An example of "alternative" fact and "alternative" truth is the garbage, and cynical fiction "Finish The Wall" when no wall has been built since 2016. It is a verifiable, accessible, refutable fact that no wall has been built since 2016. So how can one "finish" something that has not started? But you are welcome to the American world of "alternative" fact and "alternative" truth! Yet 30% of American population who belong to a base, a tribe (political, cultural, religious, ethnic) believe the nonsensical and cynical fiction "Finish The Wall" being touted and mouthed by the "great" tribal leader because it is an "alternative" fact , and "alternative" truth told by the tribal leader to feed fear into the base and members of the tribe so that they remain frightened, scared, angry, furious and resentful in their tribal cocoon! The same 30% of American population who believe in the "alternative" fact and "alternative" truth "Finish The Wall" is the same 30% of American population who believe till today in 2019 in the garbage and nonsense that President Barak Obama is not a native born American because someone "the tribal leader" said so! A good example of this practice of "alternative" fact and "alternative" truth is what happen in countries with military dictatorship and totalitarian states like Russia under another "great" tribal leader Vladimir Putin.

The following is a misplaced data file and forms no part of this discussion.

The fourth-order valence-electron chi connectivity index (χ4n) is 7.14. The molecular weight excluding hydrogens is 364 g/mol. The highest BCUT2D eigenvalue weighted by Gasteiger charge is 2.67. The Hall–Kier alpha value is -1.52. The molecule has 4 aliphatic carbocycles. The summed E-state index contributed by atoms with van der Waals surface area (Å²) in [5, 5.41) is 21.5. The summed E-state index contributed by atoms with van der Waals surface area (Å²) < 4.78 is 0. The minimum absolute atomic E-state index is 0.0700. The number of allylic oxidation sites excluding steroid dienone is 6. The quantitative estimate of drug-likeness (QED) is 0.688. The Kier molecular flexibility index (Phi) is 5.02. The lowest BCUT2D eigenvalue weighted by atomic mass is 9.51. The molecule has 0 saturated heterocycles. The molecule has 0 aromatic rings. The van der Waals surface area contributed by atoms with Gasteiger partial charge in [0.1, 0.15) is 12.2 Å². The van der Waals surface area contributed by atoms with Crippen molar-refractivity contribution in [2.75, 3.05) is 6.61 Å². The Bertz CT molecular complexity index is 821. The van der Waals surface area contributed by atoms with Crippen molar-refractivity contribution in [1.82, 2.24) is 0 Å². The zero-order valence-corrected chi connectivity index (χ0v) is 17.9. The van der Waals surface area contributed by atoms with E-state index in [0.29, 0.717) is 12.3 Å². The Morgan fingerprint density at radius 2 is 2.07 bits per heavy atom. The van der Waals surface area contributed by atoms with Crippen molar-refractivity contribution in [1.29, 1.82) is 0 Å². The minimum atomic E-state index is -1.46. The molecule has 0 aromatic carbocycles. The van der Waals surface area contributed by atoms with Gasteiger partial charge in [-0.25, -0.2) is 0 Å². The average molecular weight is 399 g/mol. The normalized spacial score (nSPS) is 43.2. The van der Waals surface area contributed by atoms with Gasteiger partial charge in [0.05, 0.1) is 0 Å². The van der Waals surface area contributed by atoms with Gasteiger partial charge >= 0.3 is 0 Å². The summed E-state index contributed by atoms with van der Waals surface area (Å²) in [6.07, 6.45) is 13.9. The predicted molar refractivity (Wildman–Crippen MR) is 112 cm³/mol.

So, though commentators on articles in the AmericaMagazine belong to different political parties-Democratic party, Republican party, Independents, Socialist party, Tea party etc, and commentators tend to comment from the standpoint of their parties, tribes and base, it may be more helpful to speak with reference to accessible, refutable, verifiable fact on one hand and faith, Christianity and Catholicism on the other hand. Based on this my questions are : (i) what is factually wrong in the claims of the Catholics who the writer of the article quoted? (ii) what is against Christianity and Catholicism in the claims of the Catholics who the writer of the article quoted? This way we focus on fact and faith in the article rather than walled base and tribal opinions.

John Sharpe
3 months ago

An example of "alternative" fact and "alternative" truth is the garbage, and cynical fiction "Finish The Wall" when no wall has been built since 2016.

Maybe you can explain what those guys were welding on the video
https://youtu.be/VxG12nTBaOM

THOMAS E BRANDLIN, MNA
3 months ago

What Bishop Seitz should really be concerned about is the humanitarian issues of what these hordes of immigrants do that harm the people in his diocese who are here legally.
As well, why are the bishops so vitriolic about and to the President? This President has done more for Life than most of his predecessors. The episcopacy in this country tends to glorify President Milque Toast, oh, I'm sorry, Obama. Yet he was openly contemptuous of the bishops and Catholics in general. Recall the phone call with Cardinal Dolan (who seems to be one of the few bishops who has courage and is not afraid to address difficult problems in a meaningful way) that His Eminence described as less than courteous. The boys in the pointy hats can't have it both ways.

arthur mccaffrey
3 months ago